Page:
It definitely seems on this show that if you're still in New York in 1969, you're nothin'.

To the person who isn't interested in any TV shows - assuming you're not uninterested in TV in general (in which case, yes, books! they are still a thing) ... what kinds of things do you like? Maybe the group here can think of some older shows or less-known shows that you could get into?

If you need to buy a new Camero Z28, you may not be the best Soviet Spy there is! This show is going great! Are they going to get the Emmy they deserve?

I sure hope they do. In just-as-good-news FX announced yesterday that season 3 is a go. (Vrrrroooom.)

Does that mean that (without giving away your whole review) it doesn't crash and burn within those episodes that you saw? Because I have the same fear, espeically since the last thing that happened last season was basically introducing a whole new set of characters/bad guys.

I will say that I think it advances itself nicely (adequately), with the same frenetic energy of season 1. But it is really chewing through plot as fast as it can, which can be draining for all but hardcore fans.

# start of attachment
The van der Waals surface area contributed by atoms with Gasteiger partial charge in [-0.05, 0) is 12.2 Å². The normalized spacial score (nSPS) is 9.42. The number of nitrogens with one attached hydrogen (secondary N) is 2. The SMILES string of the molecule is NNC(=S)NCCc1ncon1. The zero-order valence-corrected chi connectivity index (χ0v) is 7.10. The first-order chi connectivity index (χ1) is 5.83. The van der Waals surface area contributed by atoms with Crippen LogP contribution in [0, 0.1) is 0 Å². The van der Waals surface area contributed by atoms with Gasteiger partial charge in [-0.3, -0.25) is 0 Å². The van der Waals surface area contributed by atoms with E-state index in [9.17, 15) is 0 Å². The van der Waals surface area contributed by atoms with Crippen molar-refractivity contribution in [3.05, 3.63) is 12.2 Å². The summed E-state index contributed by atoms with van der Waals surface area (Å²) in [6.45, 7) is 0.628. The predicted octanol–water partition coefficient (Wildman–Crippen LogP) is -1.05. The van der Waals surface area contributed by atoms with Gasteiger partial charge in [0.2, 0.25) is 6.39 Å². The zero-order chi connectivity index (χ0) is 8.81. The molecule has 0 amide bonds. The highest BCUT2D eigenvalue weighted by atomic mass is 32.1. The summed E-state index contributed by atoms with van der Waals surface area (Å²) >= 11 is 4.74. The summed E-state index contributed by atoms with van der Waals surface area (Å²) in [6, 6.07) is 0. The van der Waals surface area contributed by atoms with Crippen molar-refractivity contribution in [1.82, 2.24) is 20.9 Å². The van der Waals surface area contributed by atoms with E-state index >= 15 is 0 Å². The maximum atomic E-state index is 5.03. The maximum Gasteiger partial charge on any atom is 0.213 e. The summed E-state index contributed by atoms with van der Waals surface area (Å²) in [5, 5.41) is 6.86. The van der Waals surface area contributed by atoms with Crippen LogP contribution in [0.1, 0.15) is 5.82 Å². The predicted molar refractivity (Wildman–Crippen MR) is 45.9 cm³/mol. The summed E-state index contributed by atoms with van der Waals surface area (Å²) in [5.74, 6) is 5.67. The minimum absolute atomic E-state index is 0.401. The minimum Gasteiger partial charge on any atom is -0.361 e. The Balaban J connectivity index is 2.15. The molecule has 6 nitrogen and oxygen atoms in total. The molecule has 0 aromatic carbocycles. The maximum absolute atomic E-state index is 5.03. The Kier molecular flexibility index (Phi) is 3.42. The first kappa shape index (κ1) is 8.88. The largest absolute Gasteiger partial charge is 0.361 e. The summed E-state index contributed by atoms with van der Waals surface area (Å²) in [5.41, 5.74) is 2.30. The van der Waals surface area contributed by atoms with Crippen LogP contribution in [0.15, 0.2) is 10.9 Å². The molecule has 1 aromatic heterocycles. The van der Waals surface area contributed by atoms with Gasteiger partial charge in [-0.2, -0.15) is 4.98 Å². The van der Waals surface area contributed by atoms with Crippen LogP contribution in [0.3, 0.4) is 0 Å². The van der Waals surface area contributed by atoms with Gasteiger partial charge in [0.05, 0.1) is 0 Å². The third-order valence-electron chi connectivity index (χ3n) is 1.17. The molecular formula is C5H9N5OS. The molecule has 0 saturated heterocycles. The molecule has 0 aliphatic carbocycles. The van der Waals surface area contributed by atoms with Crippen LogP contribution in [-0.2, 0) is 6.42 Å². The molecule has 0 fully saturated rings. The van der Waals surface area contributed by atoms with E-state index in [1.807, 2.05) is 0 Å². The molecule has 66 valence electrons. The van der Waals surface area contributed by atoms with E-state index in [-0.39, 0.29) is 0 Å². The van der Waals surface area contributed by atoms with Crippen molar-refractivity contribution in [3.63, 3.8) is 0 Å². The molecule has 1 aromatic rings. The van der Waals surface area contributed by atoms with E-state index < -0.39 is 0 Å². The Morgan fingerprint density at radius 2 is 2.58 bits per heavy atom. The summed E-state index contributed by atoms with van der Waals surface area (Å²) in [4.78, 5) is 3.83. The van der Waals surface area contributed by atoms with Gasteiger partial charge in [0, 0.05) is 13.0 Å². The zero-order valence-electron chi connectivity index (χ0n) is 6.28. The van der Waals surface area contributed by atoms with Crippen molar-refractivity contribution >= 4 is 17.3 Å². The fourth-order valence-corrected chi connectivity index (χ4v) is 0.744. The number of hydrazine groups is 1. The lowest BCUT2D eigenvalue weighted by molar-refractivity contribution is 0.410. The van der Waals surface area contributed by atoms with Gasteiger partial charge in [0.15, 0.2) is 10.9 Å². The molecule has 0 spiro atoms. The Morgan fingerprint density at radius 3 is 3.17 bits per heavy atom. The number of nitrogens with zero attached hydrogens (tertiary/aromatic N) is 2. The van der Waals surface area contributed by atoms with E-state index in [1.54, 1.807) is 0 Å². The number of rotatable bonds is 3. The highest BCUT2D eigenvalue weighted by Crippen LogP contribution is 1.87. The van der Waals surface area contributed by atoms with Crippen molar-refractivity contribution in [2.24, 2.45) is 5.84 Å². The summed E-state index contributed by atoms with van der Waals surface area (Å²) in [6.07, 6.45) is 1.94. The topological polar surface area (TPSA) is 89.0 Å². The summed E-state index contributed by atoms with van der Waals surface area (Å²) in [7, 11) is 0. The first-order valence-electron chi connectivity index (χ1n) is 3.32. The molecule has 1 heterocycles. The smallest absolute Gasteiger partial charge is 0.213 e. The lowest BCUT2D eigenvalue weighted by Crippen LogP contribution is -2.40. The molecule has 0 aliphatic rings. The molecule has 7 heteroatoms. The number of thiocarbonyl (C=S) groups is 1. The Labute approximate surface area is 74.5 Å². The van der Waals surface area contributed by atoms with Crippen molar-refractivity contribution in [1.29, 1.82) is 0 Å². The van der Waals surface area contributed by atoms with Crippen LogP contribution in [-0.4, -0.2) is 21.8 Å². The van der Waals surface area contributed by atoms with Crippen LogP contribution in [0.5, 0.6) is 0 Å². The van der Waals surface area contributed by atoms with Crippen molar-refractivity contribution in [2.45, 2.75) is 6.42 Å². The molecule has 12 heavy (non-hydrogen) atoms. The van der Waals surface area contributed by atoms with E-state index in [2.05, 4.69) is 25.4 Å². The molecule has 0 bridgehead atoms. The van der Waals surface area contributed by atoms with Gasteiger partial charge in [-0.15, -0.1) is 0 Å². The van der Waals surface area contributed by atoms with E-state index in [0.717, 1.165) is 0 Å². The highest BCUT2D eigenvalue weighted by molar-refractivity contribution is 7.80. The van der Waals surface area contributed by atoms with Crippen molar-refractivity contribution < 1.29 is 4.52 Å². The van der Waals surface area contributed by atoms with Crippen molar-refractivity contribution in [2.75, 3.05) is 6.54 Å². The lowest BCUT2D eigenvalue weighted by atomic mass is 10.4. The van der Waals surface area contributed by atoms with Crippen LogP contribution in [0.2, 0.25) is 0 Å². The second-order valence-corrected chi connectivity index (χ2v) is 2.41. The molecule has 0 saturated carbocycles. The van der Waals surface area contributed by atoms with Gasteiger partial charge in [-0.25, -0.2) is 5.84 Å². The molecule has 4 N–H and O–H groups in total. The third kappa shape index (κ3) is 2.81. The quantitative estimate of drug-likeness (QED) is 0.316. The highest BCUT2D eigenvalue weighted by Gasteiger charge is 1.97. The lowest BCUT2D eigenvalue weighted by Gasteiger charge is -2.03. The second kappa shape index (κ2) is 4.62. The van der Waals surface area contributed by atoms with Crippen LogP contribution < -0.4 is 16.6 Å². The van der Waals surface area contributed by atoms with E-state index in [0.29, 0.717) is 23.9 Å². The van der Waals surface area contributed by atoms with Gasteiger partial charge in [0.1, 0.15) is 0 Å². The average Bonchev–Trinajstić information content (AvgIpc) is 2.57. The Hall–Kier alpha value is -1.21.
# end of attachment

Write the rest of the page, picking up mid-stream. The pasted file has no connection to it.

Love me some Neve Campbell. During the closing credits, I saw that not only was she the first name listed, but that she had a first and last name. My guess is you don't give a character any name without some additional face time. Hopefully she'll be back?

Yes, probably. I'm just saying that their encounter/conversation felt so unreal -- beyond "Mad Men's" usual style for unrealness.

Hi Hank! Love your witty reviews and articles! I'm still watching "Resurrection." Are you? There are details every week that drive me bonkers. Last week, the minister walking into his packed church, from the side - candles on the altar unlit, no choir, music, etc. Have these writers/directors ever been in a church service? This stuff will likely drive me away from the show, even though I'm curious about the plot.

I'm so far behind on Resurrection and not at all surprised to hear that it drives someone bonkers. Interesting question about church -- I've noticed that most TV shows (and movies, often) gravitate toward a sort of everydenomination idea of what church looks like, somewhere between Catholic/Epsicopalian and Protestant megachurch, with lots of "wha-hunh?" details that are wrong to those of us who've gone to more than one kind of church in our lifetimes.

Is it a rerun of the movie? A continuation of the movie? Nothing to do with the movie?